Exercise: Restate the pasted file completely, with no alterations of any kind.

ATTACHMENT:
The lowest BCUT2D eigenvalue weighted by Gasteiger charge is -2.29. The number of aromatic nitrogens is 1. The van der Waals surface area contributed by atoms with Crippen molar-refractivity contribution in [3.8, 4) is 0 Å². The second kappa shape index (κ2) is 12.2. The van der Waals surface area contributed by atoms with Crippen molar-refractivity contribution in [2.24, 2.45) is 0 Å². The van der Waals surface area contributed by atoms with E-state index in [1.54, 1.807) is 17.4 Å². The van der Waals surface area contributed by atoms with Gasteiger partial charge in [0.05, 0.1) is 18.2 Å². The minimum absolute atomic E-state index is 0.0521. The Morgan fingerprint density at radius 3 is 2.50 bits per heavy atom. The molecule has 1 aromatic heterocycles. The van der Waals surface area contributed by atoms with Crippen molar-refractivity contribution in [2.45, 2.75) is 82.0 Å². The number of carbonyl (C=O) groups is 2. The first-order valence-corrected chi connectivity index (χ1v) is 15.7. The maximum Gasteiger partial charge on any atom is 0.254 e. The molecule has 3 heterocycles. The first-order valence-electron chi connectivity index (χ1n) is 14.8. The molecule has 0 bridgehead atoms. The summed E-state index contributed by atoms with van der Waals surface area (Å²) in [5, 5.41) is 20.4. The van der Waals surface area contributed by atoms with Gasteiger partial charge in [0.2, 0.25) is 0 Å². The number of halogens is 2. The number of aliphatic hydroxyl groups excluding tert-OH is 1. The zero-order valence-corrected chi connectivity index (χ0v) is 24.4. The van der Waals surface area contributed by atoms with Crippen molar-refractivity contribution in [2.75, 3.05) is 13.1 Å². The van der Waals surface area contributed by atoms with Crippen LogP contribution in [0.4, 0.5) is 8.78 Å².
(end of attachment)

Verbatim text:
The lowest BCUT2D eigenvalue weighted by Gasteiger charge is -2.29. The number of aromatic nitrogens is 1. The van der Waals surface area contributed by atoms with Crippen molar-refractivity contribution in [3.8, 4) is 0 Å². The second kappa shape index (κ2) is 12.2. The van der Waals surface area contributed by atoms with Crippen molar-refractivity contribution in [2.24, 2.45) is 0 Å². The van der Waals surface area contributed by atoms with E-state index in [1.54, 1.807) is 17.4 Å². The van der Waals surface area contributed by atoms with Gasteiger partial charge in [0.05, 0.1) is 18.2 Å². The minimum absolute atomic E-state index is 0.0521. The Morgan fingerprint density at radius 3 is 2.50 bits per heavy atom. The molecule has 1 aromatic heterocycles. The van der Waals surface area contributed by atoms with Crippen molar-refractivity contribution in [2.45, 2.75) is 82.0 Å². The number of carbonyl (C=O) groups is 2. The first-order valence-corrected chi connectivity index (χ1v) is 15.7. The maximum Gasteiger partial charge on any atom is 0.254 e. The molecule has 3 heterocycles. The first-order valence-electron chi connectivity index (χ1n) is 14.8. The molecule has 0 bridgehead atoms. The summed E-state index contributed by atoms with van der Waals surface area (Å²) in [5, 5.41) is 20.4. The van der Waals surface area contributed by atoms with Gasteiger partial charge in [0.2, 0.25) is 0 Å². The number of halogens is 2. The number of aliphatic hydroxyl groups excluding tert-OH is 1. The zero-order valence-corrected chi connectivity index (χ0v) is 24.4. The van der Waals surface area contributed by atoms with Crippen molar-refractivity contribution in [2.75, 3.05) is 13.1 Å². The van der Waals surface area contributed by atoms with Crippen LogP contribution in [0.4, 0.5) is 8.78 Å².